Student protester shot by Hong Kong police convicted

Chow Pak-kwan was shot at point-blank range by a traffic officer outside a subway station in November 2019. PHOTO: CUPID PRODUCER

HONG KONG (AFP) - An unarmed Hong Kong man who was shot by police during democracy protests three years ago was convicted on Monday (Aug 29) of multiple charges - including trying to steal the firearm that struck him.

Chow Pak-kwan, 23, was shot at point-blank range by a traffic officer outside a subway station in November 2019 when protesters had called a citywide strike.

The shooting was captured on a live Facebook broadcast.

It showed the officer drawing his gun and pointing towards protesters blocking the road.

He briefly grappled with a protester wearing white, as Chow approached. He then fired at Chow, hitting him in the stomach.

SPH Brightcove Video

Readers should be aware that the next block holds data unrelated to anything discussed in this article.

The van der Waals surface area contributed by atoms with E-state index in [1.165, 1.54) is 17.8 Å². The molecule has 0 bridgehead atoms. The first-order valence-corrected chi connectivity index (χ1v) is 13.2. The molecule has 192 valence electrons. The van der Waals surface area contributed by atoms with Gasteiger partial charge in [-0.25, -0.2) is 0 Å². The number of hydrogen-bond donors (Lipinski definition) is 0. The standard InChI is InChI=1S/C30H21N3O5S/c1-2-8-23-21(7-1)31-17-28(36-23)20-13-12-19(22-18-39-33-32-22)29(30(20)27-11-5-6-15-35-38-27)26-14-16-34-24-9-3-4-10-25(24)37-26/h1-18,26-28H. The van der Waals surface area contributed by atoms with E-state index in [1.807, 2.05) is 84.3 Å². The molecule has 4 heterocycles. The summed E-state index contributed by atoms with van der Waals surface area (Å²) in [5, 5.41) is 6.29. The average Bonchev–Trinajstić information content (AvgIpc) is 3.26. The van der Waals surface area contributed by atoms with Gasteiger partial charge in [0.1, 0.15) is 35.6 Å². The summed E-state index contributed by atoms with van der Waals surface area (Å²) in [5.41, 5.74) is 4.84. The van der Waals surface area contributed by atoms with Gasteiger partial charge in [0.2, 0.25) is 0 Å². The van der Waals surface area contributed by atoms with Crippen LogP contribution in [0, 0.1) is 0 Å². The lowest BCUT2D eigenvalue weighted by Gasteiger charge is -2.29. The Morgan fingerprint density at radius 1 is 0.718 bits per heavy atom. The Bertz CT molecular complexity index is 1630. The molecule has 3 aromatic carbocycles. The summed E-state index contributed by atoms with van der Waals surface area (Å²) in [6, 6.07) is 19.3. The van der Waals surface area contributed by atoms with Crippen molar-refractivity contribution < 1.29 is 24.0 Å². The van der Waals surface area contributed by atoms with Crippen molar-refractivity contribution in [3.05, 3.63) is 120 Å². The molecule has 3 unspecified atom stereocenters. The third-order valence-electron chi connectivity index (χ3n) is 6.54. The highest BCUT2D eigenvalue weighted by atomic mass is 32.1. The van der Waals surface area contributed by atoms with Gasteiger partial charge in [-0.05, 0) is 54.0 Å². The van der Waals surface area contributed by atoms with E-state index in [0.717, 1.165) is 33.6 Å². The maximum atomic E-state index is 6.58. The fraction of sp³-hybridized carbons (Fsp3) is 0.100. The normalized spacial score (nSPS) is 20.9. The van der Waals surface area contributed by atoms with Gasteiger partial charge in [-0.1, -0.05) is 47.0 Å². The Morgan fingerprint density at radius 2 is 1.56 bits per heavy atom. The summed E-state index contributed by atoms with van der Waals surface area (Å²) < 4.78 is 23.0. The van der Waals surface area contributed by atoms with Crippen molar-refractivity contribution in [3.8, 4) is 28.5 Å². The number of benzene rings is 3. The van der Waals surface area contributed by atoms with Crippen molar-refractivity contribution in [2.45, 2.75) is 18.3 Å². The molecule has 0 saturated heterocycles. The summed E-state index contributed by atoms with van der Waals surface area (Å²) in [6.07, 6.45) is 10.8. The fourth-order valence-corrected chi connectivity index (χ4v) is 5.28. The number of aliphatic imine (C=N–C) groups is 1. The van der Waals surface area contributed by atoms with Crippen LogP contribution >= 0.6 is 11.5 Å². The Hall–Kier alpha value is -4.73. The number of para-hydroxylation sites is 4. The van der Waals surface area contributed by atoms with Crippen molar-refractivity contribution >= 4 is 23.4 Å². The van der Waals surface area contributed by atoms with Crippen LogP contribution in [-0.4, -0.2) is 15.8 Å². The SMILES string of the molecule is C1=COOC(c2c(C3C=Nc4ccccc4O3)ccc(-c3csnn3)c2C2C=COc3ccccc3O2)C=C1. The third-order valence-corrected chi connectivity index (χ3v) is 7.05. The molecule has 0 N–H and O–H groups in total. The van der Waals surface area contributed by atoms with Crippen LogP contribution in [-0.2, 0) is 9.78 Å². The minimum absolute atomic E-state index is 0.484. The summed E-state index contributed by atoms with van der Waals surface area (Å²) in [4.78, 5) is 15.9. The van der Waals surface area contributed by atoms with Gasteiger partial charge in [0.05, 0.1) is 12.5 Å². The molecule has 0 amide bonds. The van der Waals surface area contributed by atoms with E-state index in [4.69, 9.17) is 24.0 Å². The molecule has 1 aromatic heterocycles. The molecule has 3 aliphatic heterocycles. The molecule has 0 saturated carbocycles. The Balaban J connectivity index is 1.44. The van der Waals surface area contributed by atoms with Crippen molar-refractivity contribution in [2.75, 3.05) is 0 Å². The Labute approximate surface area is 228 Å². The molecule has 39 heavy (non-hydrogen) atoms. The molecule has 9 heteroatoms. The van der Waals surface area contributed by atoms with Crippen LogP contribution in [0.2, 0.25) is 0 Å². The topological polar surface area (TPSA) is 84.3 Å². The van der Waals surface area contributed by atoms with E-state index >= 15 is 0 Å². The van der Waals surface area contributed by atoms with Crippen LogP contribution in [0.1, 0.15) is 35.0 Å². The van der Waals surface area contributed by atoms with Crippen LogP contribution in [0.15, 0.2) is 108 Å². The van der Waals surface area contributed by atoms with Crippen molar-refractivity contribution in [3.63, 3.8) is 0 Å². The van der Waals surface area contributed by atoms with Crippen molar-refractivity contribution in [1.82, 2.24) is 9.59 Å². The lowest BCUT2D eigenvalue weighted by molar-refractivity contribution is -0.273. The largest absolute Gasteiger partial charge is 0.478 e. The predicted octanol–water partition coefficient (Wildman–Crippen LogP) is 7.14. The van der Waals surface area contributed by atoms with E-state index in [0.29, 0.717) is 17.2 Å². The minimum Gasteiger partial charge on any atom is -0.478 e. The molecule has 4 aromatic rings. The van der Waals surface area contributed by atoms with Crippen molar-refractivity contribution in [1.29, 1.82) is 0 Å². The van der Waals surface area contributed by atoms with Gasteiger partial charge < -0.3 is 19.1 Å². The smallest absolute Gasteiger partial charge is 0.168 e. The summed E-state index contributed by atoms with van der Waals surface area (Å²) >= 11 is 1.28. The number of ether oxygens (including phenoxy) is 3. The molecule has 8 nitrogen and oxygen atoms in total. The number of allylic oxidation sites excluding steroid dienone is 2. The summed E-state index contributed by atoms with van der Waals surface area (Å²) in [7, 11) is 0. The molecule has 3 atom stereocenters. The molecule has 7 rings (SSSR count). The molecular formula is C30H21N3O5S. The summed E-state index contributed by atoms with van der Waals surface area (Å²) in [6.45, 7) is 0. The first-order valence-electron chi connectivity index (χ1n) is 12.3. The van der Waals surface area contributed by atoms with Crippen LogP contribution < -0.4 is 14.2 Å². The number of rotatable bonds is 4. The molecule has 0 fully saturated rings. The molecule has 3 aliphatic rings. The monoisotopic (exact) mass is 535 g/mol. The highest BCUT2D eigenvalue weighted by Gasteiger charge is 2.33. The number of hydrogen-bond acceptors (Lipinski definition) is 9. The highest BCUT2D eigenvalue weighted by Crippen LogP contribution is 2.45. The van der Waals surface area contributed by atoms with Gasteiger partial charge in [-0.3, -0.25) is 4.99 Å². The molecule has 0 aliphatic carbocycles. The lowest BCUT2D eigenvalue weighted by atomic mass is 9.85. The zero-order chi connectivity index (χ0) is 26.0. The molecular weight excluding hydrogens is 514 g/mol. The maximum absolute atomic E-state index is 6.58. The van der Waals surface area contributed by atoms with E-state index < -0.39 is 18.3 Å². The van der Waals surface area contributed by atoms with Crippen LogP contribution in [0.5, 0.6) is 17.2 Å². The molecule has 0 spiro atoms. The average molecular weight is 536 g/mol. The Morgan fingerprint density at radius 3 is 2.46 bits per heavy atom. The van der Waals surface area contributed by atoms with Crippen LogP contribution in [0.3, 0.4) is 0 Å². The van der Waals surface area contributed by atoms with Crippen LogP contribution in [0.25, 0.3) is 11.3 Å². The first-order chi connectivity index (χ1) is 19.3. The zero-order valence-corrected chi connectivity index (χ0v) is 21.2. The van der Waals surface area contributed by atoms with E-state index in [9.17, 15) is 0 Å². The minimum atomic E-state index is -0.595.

Chaos breaks out in Hong Kong on Monday as protesters fan out across the city, setting up barricades and blocking traffic. Police fired several live shots in the eastern district of Sai Wan Ho, injuring at least one person.

Chow lost his right kidney and suffered wounds in his liver and spine.

He was later charged with trying to steal the officer's firearm, obstructing police and attempting to escape custody when he momentarily freed himself and ran a few yards despite the gunshot wound.

A second student protester, Woo Tsz-kin, 22, was also charged with trying to take the officer's weapon and obstruction. The protester seen in the video in white has never been identified.

On Monday, both Woo and Chow were convicted by District Court Judge Adriana Tse after a six-month trial.

Judge Tse found it reasonable for the police officer, who was only identified as "A" under an anonymity order, to feel threatened and draw his firearm because there were people blocking the roads and verbally abusing him.

"Although both defendants were not carrying any weapon, they could still incite others at the scene and make the situation worse," Judge Tse ruled.

Chow wrote on social media on Sunday night that he had mixed feelings about the impending verdict.

"I only hope that my physical condition can support me to go through the upcoming bad situation. I am also worrying about the mental health of my family members," he wrote.

Both Chow and Woo were remanded on Monday to wait for sentencing in October.

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